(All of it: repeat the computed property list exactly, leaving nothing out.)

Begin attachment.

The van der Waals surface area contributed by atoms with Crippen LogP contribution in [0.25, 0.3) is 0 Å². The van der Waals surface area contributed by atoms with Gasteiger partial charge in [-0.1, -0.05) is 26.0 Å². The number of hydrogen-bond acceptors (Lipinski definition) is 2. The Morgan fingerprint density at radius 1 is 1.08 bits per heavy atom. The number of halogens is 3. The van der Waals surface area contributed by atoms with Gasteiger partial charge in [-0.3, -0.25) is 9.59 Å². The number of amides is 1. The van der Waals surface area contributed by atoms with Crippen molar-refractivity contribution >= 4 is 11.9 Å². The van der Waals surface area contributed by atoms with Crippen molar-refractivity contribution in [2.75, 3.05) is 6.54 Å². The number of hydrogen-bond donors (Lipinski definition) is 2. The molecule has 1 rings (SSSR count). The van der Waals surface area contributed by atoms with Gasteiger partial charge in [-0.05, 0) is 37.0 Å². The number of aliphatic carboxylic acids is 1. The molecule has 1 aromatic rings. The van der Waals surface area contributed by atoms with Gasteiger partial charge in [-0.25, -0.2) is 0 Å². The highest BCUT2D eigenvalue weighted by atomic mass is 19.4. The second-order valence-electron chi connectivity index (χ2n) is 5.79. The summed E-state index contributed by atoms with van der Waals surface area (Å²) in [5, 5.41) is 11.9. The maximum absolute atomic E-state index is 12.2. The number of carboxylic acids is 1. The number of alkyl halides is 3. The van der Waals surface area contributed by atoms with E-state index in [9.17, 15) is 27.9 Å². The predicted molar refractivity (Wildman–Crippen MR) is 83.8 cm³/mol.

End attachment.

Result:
The van der Waals surface area contributed by atoms with Crippen LogP contribution in [0.25, 0.3) is 0 Å². The van der Waals surface area contributed by atoms with Gasteiger partial charge in [-0.1, -0.05) is 26.0 Å². The number of hydrogen-bond acceptors (Lipinski definition) is 2. The Morgan fingerprint density at radius 1 is 1.08 bits per heavy atom. The number of halogens is 3. The van der Waals surface area contributed by atoms with Gasteiger partial charge in [-0.3, -0.25) is 9.59 Å². The number of amides is 1. The van der Waals surface area contributed by atoms with Crippen molar-refractivity contribution >= 4 is 11.9 Å². The van der Waals surface area contributed by atoms with Crippen molar-refractivity contribution in [2.75, 3.05) is 6.54 Å². The number of hydrogen-bond donors (Lipinski definition) is 2. The molecule has 1 rings (SSSR count). The van der Waals surface area contributed by atoms with Gasteiger partial charge in [-0.05, 0) is 37.0 Å². The number of aliphatic carboxylic acids is 1. The molecule has 1 aromatic rings. The van der Waals surface area contributed by atoms with Gasteiger partial charge in [-0.25, -0.2) is 0 Å². The highest BCUT2D eigenvalue weighted by atomic mass is 19.4. The second-order valence-electron chi connectivity index (χ2n) is 5.79. The summed E-state index contributed by atoms with van der Waals surface area (Å²) in [5, 5.41) is 11.9. The maximum absolute atomic E-state index is 12.2. The number of carboxylic acids is 1. The number of alkyl halides is 3. The van der Waals surface area contributed by atoms with E-state index in [9.17, 15) is 27.9 Å². The predicted molar refractivity (Wildman–Crippen MR) is 83.8 cm³/mol.